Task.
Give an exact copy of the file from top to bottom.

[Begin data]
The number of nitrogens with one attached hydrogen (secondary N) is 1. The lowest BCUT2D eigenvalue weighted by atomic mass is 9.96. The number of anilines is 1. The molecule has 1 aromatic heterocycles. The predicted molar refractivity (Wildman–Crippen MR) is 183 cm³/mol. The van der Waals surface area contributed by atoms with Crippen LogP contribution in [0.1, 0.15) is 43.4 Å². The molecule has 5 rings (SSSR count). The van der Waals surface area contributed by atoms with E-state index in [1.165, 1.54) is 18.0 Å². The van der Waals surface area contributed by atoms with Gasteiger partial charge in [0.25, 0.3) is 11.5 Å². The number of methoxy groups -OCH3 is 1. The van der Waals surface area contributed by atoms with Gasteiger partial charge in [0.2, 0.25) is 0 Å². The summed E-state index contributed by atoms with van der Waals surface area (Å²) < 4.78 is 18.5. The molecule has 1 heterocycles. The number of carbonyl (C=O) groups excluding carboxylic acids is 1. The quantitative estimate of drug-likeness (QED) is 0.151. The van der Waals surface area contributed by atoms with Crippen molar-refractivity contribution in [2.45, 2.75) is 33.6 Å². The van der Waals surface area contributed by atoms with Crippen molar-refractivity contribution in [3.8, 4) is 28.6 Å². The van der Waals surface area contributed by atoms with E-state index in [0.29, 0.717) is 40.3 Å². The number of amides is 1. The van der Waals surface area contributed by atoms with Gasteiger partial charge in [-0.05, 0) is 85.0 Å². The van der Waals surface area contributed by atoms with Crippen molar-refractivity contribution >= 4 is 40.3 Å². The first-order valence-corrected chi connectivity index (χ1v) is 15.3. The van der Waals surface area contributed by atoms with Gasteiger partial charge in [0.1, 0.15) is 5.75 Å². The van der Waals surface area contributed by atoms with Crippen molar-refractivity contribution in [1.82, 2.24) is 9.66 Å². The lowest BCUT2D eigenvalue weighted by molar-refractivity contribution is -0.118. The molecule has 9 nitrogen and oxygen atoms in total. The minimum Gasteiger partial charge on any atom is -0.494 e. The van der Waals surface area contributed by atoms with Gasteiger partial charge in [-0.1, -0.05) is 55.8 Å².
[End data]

The number of nitrogens with one attached hydrogen (secondary N) is 1. The lowest BCUT2D eigenvalue weighted by atomic mass is 9.96. The number of anilines is 1. The molecule has 1 aromatic heterocycles. The predicted molar refractivity (Wildman–Crippen MR) is 183 cm³/mol. The van der Waals surface area contributed by atoms with Crippen LogP contribution in [0.1, 0.15) is 43.4 Å². The molecule has 5 rings (SSSR count). The van der Waals surface area contributed by atoms with E-state index in [1.165, 1.54) is 18.0 Å². The van der Waals surface area contributed by atoms with Gasteiger partial charge in [0.25, 0.3) is 11.5 Å². The number of methoxy groups -OCH3 is 1. The van der Waals surface area contributed by atoms with Gasteiger partial charge in [0.2, 0.25) is 0 Å². The summed E-state index contributed by atoms with van der Waals surface area (Å²) < 4.78 is 18.5. The molecule has 1 heterocycles. The number of carbonyl (C=O) groups excluding carboxylic acids is 1. The quantitative estimate of drug-likeness (QED) is 0.151. The van der Waals surface area contributed by atoms with Crippen molar-refractivity contribution in [2.45, 2.75) is 33.6 Å². The van der Waals surface area contributed by atoms with Crippen molar-refractivity contribution in [3.8, 4) is 28.6 Å². The van der Waals surface area contributed by atoms with E-state index in [0.29, 0.717) is 40.3 Å². The number of amides is 1. The van der Waals surface area contributed by atoms with Gasteiger partial charge in [-0.05, 0) is 85.0 Å². The van der Waals surface area contributed by atoms with Crippen molar-refractivity contribution >= 4 is 40.3 Å². The first-order valence-corrected chi connectivity index (χ1v) is 15.3. The van der Waals surface area contributed by atoms with Gasteiger partial charge in [0.1, 0.15) is 5.75 Å². The van der Waals surface area contributed by atoms with Crippen molar-refractivity contribution in [1.82, 2.24) is 9.66 Å². The lowest BCUT2D eigenvalue weighted by molar-refractivity contribution is -0.118. The molecule has 9 nitrogen and oxygen atoms in total. The minimum Gasteiger partial charge on any atom is -0.494 e. The van der Waals surface area contributed by atoms with Gasteiger partial charge in [-0.1, -0.05) is 55.8 Å².